Biden urges United Nations to “preserve peace, prevent conflict”

President Biden emphasized unity and global cooperation Tuesday as he addressed the United Nations General Assembly in New York. Mr. Biden reiterated that Ukraine’s interests are the United Nations’ interests, and said the global body must “continue to preserve peace, prevent conflict and alleviate human suffering.” 

“The United States seeks a more secure, more prosperous, more equitable world for all people, because we know our future is bound to yours,” the president said at UNGA. “Let me repeat that again: We know our future is bound to yours. And no nation can meet the challenges of today alone.” 

The president touted efforts to connect India and Europe, normalize relations between Israel and its neighbors, and strengthen African nations’ infrastructure, and insisted he wants to “seek to responsibly manage” competition with China, not decouple from China. 

“Now let me be clear: None of these partnerships are about containing any country,” the president said. “They’re about a positive vision for our shared future. When it comes to China, I want to be clear and consistent — we seek to responsibly manage competition between our countries so it does not tip into conflict.”

78th UNGA General Debate at UN HQ in New York
U.S. President Joe Biden addresses the 78th Session of the U.N. General Assembly in New York City, U.S., September 19, 2023.

MIKE SEGAR / REUTERS


Where there is commonality on pressing global issues, the president said the U.S. needs to work with China. 

“We see it everywhere,” Mr. Biden said. “Record breaking heatwaves in the United States and China,” Mr.Biden said. “Wildfires ravaging North America and Southern Europe. A fifth-year of drought in the Horn of Africa. Tragic, tragic flooding in Libya … Together, these snapshots tell an urgent story of what awaits us if we fail to reduce our dependence on fossil fuels and begin to climate-proof the world.” 

The president’s address comes after five U.S. citizens detained by Iran touched down on U.S. soil. They were freed Monday in a complicated diplomatic deal that included the transfer of $6 billion in unfrozen Iranian oil assets and the release of five Iranians facing charges in the U.S.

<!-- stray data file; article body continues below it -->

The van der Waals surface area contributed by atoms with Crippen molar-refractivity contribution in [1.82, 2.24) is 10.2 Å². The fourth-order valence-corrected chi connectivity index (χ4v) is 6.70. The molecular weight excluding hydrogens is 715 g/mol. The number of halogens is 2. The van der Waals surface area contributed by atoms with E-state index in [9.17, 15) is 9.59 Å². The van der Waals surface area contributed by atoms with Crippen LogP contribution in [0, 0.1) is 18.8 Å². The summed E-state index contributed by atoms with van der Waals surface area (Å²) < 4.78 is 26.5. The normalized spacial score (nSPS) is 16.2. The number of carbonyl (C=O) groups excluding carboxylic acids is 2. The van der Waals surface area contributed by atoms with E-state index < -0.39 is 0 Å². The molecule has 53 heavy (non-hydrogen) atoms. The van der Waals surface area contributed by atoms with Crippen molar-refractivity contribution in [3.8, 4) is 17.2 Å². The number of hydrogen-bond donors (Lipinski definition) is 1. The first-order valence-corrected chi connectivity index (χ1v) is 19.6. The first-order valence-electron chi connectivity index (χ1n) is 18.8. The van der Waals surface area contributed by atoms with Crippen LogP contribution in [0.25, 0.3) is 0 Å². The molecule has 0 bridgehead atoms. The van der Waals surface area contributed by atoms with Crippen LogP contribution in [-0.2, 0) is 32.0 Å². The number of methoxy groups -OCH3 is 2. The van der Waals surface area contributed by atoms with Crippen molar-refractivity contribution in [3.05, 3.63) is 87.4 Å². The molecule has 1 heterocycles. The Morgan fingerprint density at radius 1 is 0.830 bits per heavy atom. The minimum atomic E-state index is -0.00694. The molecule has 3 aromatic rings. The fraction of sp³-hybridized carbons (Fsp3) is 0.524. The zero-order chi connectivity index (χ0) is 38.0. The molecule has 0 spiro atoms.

Ukrainian President Volodymyr Zelenskyy will speak at UNGA Tuesday in his first in-person address to the assembly since Russian President Vladimir Putin launched an unprovoked assault on his country. Zelenskyy and Mr. Biden are also scheduled to meet at the White House on Thursday. 

“We strongly support Ukraine in its efforts to bring about a diplomatic resolution that delivers just and lasting peace,” Mr. Biden said Tuesday. “But Russia alone, Russia alone bears responsibility for this war. Russia alone has the power to end this war immediately. And it’s Russia alone that stands in the way of peace because the Russians’ price for peace is Ukraine’s capitulation, Ukraine’s territory and Ukraine’s children.”

“Russia believes that the world will grow weary and allow it to brutalize Ukraine without consequence. But I ask you this: If we abandon the core principles of the United States to appease an aggressor, can any member state in this body feeling confident that they are protected? If we allow Ukraine to be carved up, is the independence of any nation secure?”

Zelenskyy, too, has warned that world order is what’s at stake in the war in Ukraine. 

“If Ukraine falls, what will happen in 10 years? Just think about it. If [the Russians] reach Poland, what’s next? A Third World War?” Zelenskyy said a 60 Minutes interview that aired Sunday.

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